Scots Guards

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The Scots Guards
Scots-Guards-Cap-Badge.jpg
Cap Star of The Scots Guards
Active 1642-1651,
1661-present
Country United Kingdom
Branch Army
Type Foot Guards
Role 1st Battalion - Armoured Infantry
F Company - Public Duties
Size One battalion
One company
Part of Guards Division
Garrison/HQ RHQ - London
1st Battalion - Catterick
F Company - London
Nickname The Kiddies; Jock Guards
Motto "Nemo Me Impune Lacessit"
(Latin)
"No one touches me with impunity"
March Quick - Hielan' Laddie
Slow - The Garb of Old Gaul
Anniversaries St Andrew's Day
Nov 30
Commanders
Colonel-in-Chief HM The Queen
Colonel of
the Regiment
HRH The Duke of Kent KG, GCMG, GCVO
Insignia
Tactical Recognition Flash GuardsTRF.svg
Tartan Royal Stewart (pipers kilts and plaids)
Plume none
Abbreviation SG
Recruits practicing drill on catterick parade square
Scots Guards drummer, piper, bugler and bandsman, about 1891

The Scots Guards (SG), part of the Guards Division, is one of the Foot Guards regiments of the British Army. Their origins lie in the personal bodyguard of King Charles I of England and Scotland. Its lineage can be traced as far back as 1642, although it was only placed on the English Establishment (thus becoming part of what is now the British Army) in 1686.

The Scots Guards is ranked as the third regiment in the Guards Division; as such, Scots Guardsmen can be recognised by having the buttons on their tunics spaced in threes. The regiment consists of a single operational battalion, which has been based in Catterick since 2008, in the armoured infantry role. However, since 1993, the regiment has also maintained an independent company, F Company, permanently based in Wellington Barracks, London on public duties. It is the custodian of the colours and traditions of the 2nd Battalion, which was placed in permanent suspended animation in 1993 as a result of Options for Change. 1st Battalion will be equipped with Mastiff Vehicles under Army 2020 and be under 12th Armoured Infantry Brigade.[1]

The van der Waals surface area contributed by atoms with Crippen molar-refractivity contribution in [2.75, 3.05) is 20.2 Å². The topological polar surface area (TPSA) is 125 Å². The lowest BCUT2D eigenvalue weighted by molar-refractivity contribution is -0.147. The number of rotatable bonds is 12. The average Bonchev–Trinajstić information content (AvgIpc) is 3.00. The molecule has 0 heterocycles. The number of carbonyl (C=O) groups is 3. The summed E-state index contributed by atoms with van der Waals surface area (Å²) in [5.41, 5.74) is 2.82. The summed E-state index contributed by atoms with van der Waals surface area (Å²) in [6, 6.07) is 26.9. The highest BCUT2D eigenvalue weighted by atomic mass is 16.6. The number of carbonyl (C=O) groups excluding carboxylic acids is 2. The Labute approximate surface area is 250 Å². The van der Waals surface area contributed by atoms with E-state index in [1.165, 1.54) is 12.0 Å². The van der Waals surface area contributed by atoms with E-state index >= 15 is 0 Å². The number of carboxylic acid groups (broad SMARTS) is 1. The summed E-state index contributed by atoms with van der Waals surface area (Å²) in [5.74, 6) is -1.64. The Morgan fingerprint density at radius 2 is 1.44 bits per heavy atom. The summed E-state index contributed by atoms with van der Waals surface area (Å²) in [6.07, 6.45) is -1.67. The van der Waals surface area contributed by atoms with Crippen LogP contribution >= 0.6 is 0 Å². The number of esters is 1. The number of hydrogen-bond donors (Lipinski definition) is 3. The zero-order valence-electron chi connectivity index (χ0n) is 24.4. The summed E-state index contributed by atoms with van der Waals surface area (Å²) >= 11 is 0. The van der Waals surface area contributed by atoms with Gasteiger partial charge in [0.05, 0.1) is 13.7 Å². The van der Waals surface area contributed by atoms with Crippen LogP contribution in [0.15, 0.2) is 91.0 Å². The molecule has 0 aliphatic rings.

Training[edit]

Recruits to the Guards Division go through a thirty week Gruelling training programme at the Infantry Training Centre (ITC) and is one of the hardest basic training courses in the world and produces some of the best soldiers in the world. The training is two weeks more than the training for the Regular line infantry regiments of the British Army; the extra training, carried out throughout the course, is devoted to drill and ceremonies.[2]

History of the Scots Guards[edit]

Traditions and affiliations[edit]

The Scots Guards and other Guards Regiments have a long standing connection to The Parachute Regiment. Guardsman who have Completed P company are Transferred into the Guards Parachute Platoon who are currently attached to 3 PARA still keeping the tradition of the No 1 (Guards) Independent Parachute Company who were the original Pathfinder Group of 16th Parachute Brigade now renamed 16th Air Assault Brigade.[3]

Battle honours[edit]

Warrior Infantry Fighting Vehicles of the Scots Guards patrolling in Helmand Province, Afghanistan, in 2008

References[edit]

Alliances[edit]

Order of precedence[edit]

Preceded by
Coldstream Guards
Infantry Order of Precedence Succeeded by
Irish Guards

References[edit]

  1. ^ http://www.aff.org.uk/linkedfiles/aff/latest_news_information/cregulararmybasingannouncementgridunclas.pdf
  2. ^ http://www.army.mod.uk/training_education/training/18158.aspx
  3. ^ http://www.paradata.org.uk/units/no-1-guards-independent-parachute-company

External links[edit]

  • The Guards Museum - Containing the history of the five regiments of Foot Guards, Wellington Barracks, London.